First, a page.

Mohs Micrographic Surgery
Mohs micrographic surgery is named for Frederick Mohs, a surgeon that developed the procedure in the 1930’s. It is the most effective technique available to treat skin cancer providing the highest cure rates. Performed as an out-patient procedure, Mohs micrographic surgery entirely removes the affected area while sparing the surrounding healthy skin. In this procedure, the Mohs surgeon is also the pathologist and reconstructive surgeon.
Mohs micrographic surgery is commonly used to treat skin cancers on critical areas including head and neck, large tumors, recurrent tumors, and tumors occurring in areas where preservation of normal skin is essential (such as hands, feet, and genitals). It is most commonly performed on basal cell and squamous cell carcinomas. This technique may also be used for other cancers like sebaceous carcinomas, sweat duct tumors, dermatofibrosarcoma protuberans, and melanoma in situ.
The University of Miami School of Medicine, Department of Dermatology and Cutaneous Surgery offers a state-of-the-art Mohs surgical unit at the Sylvester Comprehensive Cancer Center . Dr. Keyvan Nouri is the Director of Mohs Surgery and Director of the Mohs/Laser Center at the Sylvester Comprehensive Cancer Center. Dr. Nouri’s major areas of interest include non-melanoma skin cancers, scars, a wide range of different laser applications as well as translational research collaborating with basic scientists. Specifically, lasers for scars, wound healing, skin cancer, tattoo removal, pigmented lesions, hair removal and other skin diseases. He has also conducted various survey studies evaluating quality of life associated with skin cancers/Mohs surgery and scars along with sun protective behaviors. Additionally, he is becoming involved in skin imaging modalities such as OCT. Dr. Nouri is editor of 8 textbooks. He has authored nearly 250 peer reviewed articles and over 130 book chapters. He is the program co-chairman for Florida Society of Dermatologic Surgeons.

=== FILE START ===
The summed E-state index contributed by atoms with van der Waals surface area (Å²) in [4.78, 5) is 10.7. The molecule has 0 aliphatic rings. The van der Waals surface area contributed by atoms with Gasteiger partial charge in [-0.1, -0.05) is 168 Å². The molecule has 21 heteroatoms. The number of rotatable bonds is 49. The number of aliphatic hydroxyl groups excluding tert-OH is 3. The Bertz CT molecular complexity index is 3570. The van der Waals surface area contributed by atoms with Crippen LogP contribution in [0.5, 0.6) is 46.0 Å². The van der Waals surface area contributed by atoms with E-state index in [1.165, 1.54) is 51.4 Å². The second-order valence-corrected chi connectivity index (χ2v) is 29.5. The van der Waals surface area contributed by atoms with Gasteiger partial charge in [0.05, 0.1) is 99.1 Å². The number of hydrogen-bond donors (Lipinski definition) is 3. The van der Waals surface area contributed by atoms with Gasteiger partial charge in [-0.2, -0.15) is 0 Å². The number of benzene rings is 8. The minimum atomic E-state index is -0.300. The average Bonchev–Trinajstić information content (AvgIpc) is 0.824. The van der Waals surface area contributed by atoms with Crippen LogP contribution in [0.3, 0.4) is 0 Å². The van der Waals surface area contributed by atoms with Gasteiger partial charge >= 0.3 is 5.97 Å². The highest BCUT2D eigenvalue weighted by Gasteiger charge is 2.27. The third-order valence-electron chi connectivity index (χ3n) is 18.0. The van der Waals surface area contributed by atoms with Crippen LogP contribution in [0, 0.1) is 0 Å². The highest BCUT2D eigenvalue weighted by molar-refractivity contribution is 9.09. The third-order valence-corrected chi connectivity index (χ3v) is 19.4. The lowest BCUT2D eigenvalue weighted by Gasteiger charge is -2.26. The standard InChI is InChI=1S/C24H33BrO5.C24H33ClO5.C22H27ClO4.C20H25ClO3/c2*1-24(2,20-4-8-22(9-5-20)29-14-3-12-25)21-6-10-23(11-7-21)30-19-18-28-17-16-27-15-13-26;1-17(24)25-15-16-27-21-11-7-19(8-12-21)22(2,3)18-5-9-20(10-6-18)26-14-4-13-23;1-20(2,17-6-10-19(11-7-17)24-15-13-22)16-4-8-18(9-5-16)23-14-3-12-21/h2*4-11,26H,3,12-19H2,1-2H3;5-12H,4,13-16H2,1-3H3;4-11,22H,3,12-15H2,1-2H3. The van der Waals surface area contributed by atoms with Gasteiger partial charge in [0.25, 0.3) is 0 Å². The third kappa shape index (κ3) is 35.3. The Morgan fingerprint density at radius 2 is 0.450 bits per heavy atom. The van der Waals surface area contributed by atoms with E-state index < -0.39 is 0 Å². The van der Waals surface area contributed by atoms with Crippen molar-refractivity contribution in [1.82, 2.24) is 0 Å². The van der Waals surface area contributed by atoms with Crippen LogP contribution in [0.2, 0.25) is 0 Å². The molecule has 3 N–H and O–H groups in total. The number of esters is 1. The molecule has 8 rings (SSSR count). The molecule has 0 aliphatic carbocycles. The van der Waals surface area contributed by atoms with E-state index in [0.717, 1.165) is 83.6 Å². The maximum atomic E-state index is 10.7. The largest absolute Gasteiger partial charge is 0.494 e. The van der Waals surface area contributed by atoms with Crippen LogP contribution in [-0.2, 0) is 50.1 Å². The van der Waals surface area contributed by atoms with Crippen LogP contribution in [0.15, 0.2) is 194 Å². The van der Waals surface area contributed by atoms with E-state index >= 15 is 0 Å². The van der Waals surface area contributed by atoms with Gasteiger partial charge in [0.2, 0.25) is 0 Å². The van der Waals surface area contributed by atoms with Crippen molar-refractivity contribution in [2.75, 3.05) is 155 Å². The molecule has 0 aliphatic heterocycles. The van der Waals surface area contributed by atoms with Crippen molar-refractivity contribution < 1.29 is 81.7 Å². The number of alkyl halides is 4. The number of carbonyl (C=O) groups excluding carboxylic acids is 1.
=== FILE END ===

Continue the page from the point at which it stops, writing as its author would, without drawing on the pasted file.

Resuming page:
Dr. Tang is fellowship trained in Mohs micrographic surgery and dermatologic oncology. She treats non-melanoma skin cancer (basal cell carcinoma and squamous cell carcinoma), melanoma, as well as rarer skin tumors including sebaceous carcinoma, sweat duct tumors, and dermatofibrosarcoma protuberans. Her clinical and research interests include high risk squamous cell carcinomas and advanced, unresectable basal cell carcinomas. Dr. Tang also has a background in wound healing with extensive experience in clinical trials and novel therapies for chronic non-healing ulcers.
Recent innovations in laser technologies now allow for the successful treatment of a variety of previously difficult-to-treat skin conditions. The University of Miami School of Medicine, Mohs/Laser Center, offers state-of-the-art lasers in the treatment of a variety of conditions including, but not limited to: hair removal, port wine stains, hemangiomas, tattoos, birthmarks, spider veins, facial and leg veins, pigmented growths such as freckles, nevus of ota/ito and café au lait macules, wrinkles/rhytides, scars, keloids, and destruction of growths such as viral warts and epidermal nevi. The full-time experienced staff assigned to the Center, coordinates laser treatments.
For further information or to arrange for a consultation, call Dr. Keyvan Nouri, Director of University of Miami Laser Center, 305-243-4183.